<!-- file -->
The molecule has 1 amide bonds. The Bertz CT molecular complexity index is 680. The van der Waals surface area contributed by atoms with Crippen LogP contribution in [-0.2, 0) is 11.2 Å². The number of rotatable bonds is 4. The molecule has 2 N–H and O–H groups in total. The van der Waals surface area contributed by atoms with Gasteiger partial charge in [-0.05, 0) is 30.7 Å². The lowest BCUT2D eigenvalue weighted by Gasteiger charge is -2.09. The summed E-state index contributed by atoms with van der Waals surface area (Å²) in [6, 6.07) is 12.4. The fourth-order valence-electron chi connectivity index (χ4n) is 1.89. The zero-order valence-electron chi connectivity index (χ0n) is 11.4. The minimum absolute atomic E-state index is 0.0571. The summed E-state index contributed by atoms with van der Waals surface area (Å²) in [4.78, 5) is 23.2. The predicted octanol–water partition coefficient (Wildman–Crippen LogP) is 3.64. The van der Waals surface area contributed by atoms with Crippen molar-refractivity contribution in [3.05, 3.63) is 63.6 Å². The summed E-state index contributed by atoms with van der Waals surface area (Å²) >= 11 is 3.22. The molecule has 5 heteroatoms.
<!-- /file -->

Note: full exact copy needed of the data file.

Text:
The molecule has 1 amide bonds. The Bertz CT molecular complexity index is 680. The van der Waals surface area contributed by atoms with Crippen LogP contribution in [-0.2, 0) is 11.2 Å². The number of rotatable bonds is 4. The molecule has 2 N–H and O–H groups in total. The van der Waals surface area contributed by atoms with Gasteiger partial charge in [-0.05, 0) is 30.7 Å². The lowest BCUT2D eigenvalue weighted by Gasteiger charge is -2.09. The summed E-state index contributed by atoms with van der Waals surface area (Å²) in [6, 6.07) is 12.4. The fourth-order valence-electron chi connectivity index (χ4n) is 1.89. The zero-order valence-electron chi connectivity index (χ0n) is 11.4. The minimum absolute atomic E-state index is 0.0571. The summed E-state index contributed by atoms with van der Waals surface area (Å²) in [4.78, 5) is 23.2. The predicted octanol–water partition coefficient (Wildman–Crippen LogP) is 3.64. The van der Waals surface area contributed by atoms with Crippen molar-refractivity contribution in [3.05, 3.63) is 63.6 Å². The summed E-state index contributed by atoms with van der Waals surface area (Å²) >= 11 is 3.22. The molecule has 5 heteroatoms.